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Education

Children With Disabilities 'Pushed out of Mainstream Schools' in UK

Why Global Citizens Should Care
Global Goal 10 calls for reduced inequalities and the social, political, and economic inclusion of all, irrespective of age, sex, disability, race, ethnicity, origin, religion, economic or other status. Education is a crucial part of that, and this trend has been a cause for concern for disability rights activists in the UK. Join us by taking action here.

Children with special educational needs and disabilities are attending mainstream schools in fewer numbers the UK, research has shown. 

Campaigners say this represents a row-back on the policy of inclusion – which means offering as many children as possible the opportunity to learn alongside peers in mainstream education. 

The UN’s Convention on the Rights of Persons with Disabilities advocates the policy of inclusion in education, and the UK signed the treaty in 2009.

The analysis, done by JPI media’s data unit using figures from the Department of Education, was published in the Yorkshire Evening Post this week. Reporters found that in the city of Leeds the proportion of children with special educational needs (SEN) attending primary and secondary schools has fallen from 18% in 2012 to 14% this year. 

Meanwhile, the numbers of children attending special schools in Leeds have risen by 67%, the report said. 

Nationally, the picture is the same. The number of children with SEN in mainstream education in England has dropped by almost a quarter, 24% since 2012, while the number attending special schools has increased by 31%.  

Simone Aspis, campaigns and policy coordinator for the Alliance for Inclusive Education, says that the situation is a result of “both a financial cut and an ideological cut."

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Aspis told Global Citizen that the financial cut refers to teacher shortages and fewer teaching assistants working in mainstream schools who can support children with special needs.

“Money is being starved out of mainstream, in order to fund this parallel system that no one really wants,” she said. 

She is referring the trend of seeing more children in specialist schools because they are seen as more suitable when mainstream schools no longer have the resources to provide a good education for children with additional needs.  

It’s not a choice thing — many parents don’t feel they have a choice.

Simone Aspis

Children attending special schools might not immediately sound like a controversial issue, but Aspis says that separating children can lead to intolerance of disability later in life. And because of the UN's convention on the matter, she also sees it as a human rights issue. 

“We have the Equality Act, too," she said. "That means the government has a duty to take active steps to protect people with protected characteristics. But this is not promoting that. There are increasing acts of ignorance, intolerance, and devaluing people who are disabled."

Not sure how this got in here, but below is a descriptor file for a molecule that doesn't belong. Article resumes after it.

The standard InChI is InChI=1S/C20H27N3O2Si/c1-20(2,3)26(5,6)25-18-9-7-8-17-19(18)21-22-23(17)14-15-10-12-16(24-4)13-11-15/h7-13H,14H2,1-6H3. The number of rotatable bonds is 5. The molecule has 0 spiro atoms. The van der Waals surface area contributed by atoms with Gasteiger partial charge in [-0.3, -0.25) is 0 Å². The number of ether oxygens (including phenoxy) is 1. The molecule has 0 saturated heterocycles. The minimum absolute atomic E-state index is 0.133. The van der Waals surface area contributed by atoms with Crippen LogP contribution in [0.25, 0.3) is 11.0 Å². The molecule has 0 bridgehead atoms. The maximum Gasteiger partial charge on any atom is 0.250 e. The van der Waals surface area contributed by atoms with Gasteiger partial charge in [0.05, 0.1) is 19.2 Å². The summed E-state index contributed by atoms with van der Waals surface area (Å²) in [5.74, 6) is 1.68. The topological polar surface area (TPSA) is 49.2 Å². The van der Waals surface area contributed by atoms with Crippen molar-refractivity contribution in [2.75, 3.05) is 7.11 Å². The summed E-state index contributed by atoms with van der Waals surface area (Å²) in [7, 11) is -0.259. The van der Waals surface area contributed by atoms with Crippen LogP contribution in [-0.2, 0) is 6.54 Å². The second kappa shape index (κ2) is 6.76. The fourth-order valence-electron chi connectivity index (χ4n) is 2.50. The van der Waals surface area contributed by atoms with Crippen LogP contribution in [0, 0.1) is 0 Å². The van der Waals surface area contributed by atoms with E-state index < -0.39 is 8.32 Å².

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She argues that it's limiting the choices families are presented with. 

“It’s not a choice thing — many parents don’t feel they have a choice. Some are just taking their kids out of education full-stop, they’re opting to home-school their children instead."

The background to the situation is a mounting crisis in school budgets. An investigation in the Observer published Aug. 18 reveals that councils are overspending their allotted “high needs” budgets, meaning they are struggling to find the funds to support children with extra needs, for example those with conditions such as autism or ADHD. 

Data collected through Freedom of Information requests from 118 councils in England shows that councils are expected to overspend their high needs budgets by £288 million in 2019-20 – up from £232 million in 2018-19, the newspaper reported. 

“The government has slashed funding for schools and now we are seeing the consequences. This overspend reveals the stark reality that our children are not getting the support they need,” the Labour Party's shadow education secretary, Angela Rayner, said in response to the findings.  

Aspis said that extra spending per student on sending children to special schools is costing councils a lot.

“It’s more expensive. Residential places cost loads and when there isn’t anything suitable in the council ward children are travelling out of borough,” she said.

Gillian Doherty, who founded Send Action — which campaigns for children with special needs — told the Observer that "the cuts to specialist support was contributing to a growing attainment gap between disabled and non-disabled pupils."

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The Department for Education (DfE) told the Yorkshire Post that all schools must be inclusive of children with disabilities.

“Eighty-two percent of all pupils identified as having special educational needs are in state-funded mainstream schools,” the spokesperson from the DfE added. 

“Additionally, we have created new special schools in response to the increasing number of pupils with complex special educational needs and are committed to delivering even more provision to ensure every child is able to access the education that they need.”